Movement in the Classroom

Incorporating meaningful movement into a language arts lesson can be challenging, but these activities get kids up and out of their seats while keeping them fully engaged in the objectives.


Write the parts of sentences on colored paper with a marker. Students work in groups to demonstrate the structure of a sentence such as simple sentence, compound subject, compound predicate, compound sentence, and complex sentence. Then, groups show their formations to the class.



Tape task cards in twelve different locations around the room in clusters. The thirteenth station is an Answer Key station. Early finishers walk around the room, stopping at each station to work the problem on one set of task cards. They record their answers on the answer recording document on a clipboard. Then they check their answers at the Answer Key station. It’s important that students go back to the cards where they have the wrong answer to figure out the correct answer.  I like to use task cards with different colors and graphics. That way, kids can easily find the cards they are assigned as they walk from card to card.


Have students read a passage with a partner, then do a “Gallery Walk” around the room to answer the questions. Students must justify to each other why they chose a particular answer. Then, we check our answers and discuss questions as a class or in small group.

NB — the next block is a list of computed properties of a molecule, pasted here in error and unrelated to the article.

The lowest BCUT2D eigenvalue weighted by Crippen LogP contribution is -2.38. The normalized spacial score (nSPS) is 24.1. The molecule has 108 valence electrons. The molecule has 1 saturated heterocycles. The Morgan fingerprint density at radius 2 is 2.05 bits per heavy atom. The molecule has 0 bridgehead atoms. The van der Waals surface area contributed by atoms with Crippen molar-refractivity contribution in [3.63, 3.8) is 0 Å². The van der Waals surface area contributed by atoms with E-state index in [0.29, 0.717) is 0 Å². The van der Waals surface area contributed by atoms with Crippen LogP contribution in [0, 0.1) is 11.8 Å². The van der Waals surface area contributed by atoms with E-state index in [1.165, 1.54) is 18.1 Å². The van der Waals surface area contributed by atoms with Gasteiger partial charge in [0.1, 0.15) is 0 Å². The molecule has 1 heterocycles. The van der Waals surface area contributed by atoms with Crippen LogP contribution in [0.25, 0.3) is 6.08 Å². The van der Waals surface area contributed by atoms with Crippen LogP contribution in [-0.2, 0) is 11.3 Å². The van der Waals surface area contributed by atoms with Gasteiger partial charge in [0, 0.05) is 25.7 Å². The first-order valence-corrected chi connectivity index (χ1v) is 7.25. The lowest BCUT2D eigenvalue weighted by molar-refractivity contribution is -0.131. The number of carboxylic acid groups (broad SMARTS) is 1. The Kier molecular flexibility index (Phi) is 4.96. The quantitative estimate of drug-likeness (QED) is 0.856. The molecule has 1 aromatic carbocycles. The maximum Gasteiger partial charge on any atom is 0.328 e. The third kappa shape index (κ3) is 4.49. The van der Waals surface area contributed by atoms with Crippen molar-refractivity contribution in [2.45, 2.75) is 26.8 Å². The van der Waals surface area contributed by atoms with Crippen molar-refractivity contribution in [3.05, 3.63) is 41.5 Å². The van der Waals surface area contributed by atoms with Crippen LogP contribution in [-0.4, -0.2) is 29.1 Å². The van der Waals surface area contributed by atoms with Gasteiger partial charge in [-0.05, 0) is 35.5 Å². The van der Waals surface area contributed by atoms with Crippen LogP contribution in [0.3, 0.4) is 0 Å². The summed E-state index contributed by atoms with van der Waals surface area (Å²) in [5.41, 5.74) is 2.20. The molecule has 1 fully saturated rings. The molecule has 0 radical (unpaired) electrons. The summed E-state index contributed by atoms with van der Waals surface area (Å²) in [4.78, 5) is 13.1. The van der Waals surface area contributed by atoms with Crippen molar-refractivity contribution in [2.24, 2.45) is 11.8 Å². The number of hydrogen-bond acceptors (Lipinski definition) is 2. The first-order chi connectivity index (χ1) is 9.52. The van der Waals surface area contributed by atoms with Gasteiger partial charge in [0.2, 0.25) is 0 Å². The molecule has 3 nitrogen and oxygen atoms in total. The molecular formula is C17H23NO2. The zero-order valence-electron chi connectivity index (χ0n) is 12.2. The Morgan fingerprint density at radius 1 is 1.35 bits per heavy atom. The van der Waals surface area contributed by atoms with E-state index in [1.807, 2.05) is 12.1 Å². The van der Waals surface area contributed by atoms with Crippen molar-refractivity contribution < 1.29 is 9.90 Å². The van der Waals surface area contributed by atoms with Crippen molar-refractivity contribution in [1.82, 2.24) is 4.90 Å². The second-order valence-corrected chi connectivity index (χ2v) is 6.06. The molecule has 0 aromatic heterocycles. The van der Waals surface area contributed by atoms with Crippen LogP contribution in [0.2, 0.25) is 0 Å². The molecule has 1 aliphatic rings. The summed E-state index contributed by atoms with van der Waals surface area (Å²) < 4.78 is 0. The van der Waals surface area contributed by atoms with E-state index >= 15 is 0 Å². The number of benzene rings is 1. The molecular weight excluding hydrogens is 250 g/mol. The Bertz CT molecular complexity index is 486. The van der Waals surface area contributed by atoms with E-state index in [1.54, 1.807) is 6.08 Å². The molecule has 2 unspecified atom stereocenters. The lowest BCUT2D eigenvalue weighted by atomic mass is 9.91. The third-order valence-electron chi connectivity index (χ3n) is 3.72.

My students always look forward to our spiral Daily Language Review. When a student answers a question correctly using a complete sentence with justification for the answer, he or she is allowed to sit on their desk if they so choose. Your class will be super engaged. Kids beg to answer questions! I also allow students who don’t know an answer to call on a “coach,” who goes to the student and whispers the answer and justification in his ear. Everyone feels successful!

 


Do your students like revising and editing their work? They will love it when they can travel to revising and editing stations around the room.  Use file folders that have been stapled together. Stand them up to create a work station. Tape reminders in each station as to revising or editing techniques that students have learned. The reminders I use are Sentences, Vivid Verbs, Similes, Metaphors, Dialogue, Transitions, Spelling, Thoughts, and Feelings.  Students take their drafts as they stop at each station. They review their drafts to see what revisions or edits they need, then travel to the next station. I’ve made these signs available for free download at Rosie’s Resources on TpT. Just click the link below.

All the resources I use in these activities are available at Rosie’s Resources. Just click the links below to read more about them and download.




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